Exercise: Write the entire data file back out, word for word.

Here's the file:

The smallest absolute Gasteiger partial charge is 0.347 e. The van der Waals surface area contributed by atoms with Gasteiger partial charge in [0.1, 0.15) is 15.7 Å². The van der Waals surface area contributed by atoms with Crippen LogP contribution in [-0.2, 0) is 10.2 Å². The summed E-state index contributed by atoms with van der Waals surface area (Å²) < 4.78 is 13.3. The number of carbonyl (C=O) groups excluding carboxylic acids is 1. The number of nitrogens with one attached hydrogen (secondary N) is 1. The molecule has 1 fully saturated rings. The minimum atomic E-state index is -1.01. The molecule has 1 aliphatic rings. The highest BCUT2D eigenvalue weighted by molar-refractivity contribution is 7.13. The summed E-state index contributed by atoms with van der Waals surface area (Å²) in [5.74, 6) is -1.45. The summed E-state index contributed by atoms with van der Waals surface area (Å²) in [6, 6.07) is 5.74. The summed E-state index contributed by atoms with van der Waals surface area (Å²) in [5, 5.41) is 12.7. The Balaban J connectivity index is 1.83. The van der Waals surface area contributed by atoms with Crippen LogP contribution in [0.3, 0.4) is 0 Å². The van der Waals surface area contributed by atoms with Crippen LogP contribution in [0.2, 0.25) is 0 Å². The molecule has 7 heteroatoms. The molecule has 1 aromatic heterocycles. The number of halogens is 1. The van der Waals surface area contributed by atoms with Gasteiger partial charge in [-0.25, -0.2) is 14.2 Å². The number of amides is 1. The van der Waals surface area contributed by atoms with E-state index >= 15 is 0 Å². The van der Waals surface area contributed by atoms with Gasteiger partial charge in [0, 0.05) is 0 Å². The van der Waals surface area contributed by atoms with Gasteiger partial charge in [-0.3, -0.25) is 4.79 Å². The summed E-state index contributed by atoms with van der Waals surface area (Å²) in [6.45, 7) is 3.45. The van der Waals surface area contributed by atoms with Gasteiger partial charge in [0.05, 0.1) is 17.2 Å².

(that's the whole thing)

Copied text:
The smallest absolute Gasteiger partial charge is 0.347 e. The van der Waals surface area contributed by atoms with Gasteiger partial charge in [0.1, 0.15) is 15.7 Å². The van der Waals surface area contributed by atoms with Crippen LogP contribution in [-0.2, 0) is 10.2 Å². The summed E-state index contributed by atoms with van der Waals surface area (Å²) < 4.78 is 13.3. The number of carbonyl (C=O) groups excluding carboxylic acids is 1. The number of nitrogens with one attached hydrogen (secondary N) is 1. The molecule has 1 fully saturated rings. The minimum atomic E-state index is -1.01. The molecule has 1 aliphatic rings. The highest BCUT2D eigenvalue weighted by molar-refractivity contribution is 7.13. The summed E-state index contributed by atoms with van der Waals surface area (Å²) in [5.74, 6) is -1.45. The summed E-state index contributed by atoms with van der Waals surface area (Å²) in [6, 6.07) is 5.74. The summed E-state index contributed by atoms with van der Waals surface area (Å²) in [5, 5.41) is 12.7. The Balaban J connectivity index is 1.83. The van der Waals surface area contributed by atoms with Crippen LogP contribution in [0.3, 0.4) is 0 Å². The van der Waals surface area contributed by atoms with Crippen LogP contribution in [0.2, 0.25) is 0 Å². The molecule has 7 heteroatoms. The molecule has 1 aromatic heterocycles. The number of halogens is 1. The van der Waals surface area contributed by atoms with Gasteiger partial charge in [-0.25, -0.2) is 14.2 Å². The number of amides is 1. The van der Waals surface area contributed by atoms with E-state index >= 15 is 0 Å². The van der Waals surface area contributed by atoms with Gasteiger partial charge in [0, 0.05) is 0 Å². The van der Waals surface area contributed by atoms with Gasteiger partial charge in [-0.3, -0.25) is 4.79 Å². The summed E-state index contributed by atoms with van der Waals surface area (Å²) in [6.45, 7) is 3.45. The van der Waals surface area contributed by atoms with Gasteiger partial charge in [0.05, 0.1) is 17.2 Å².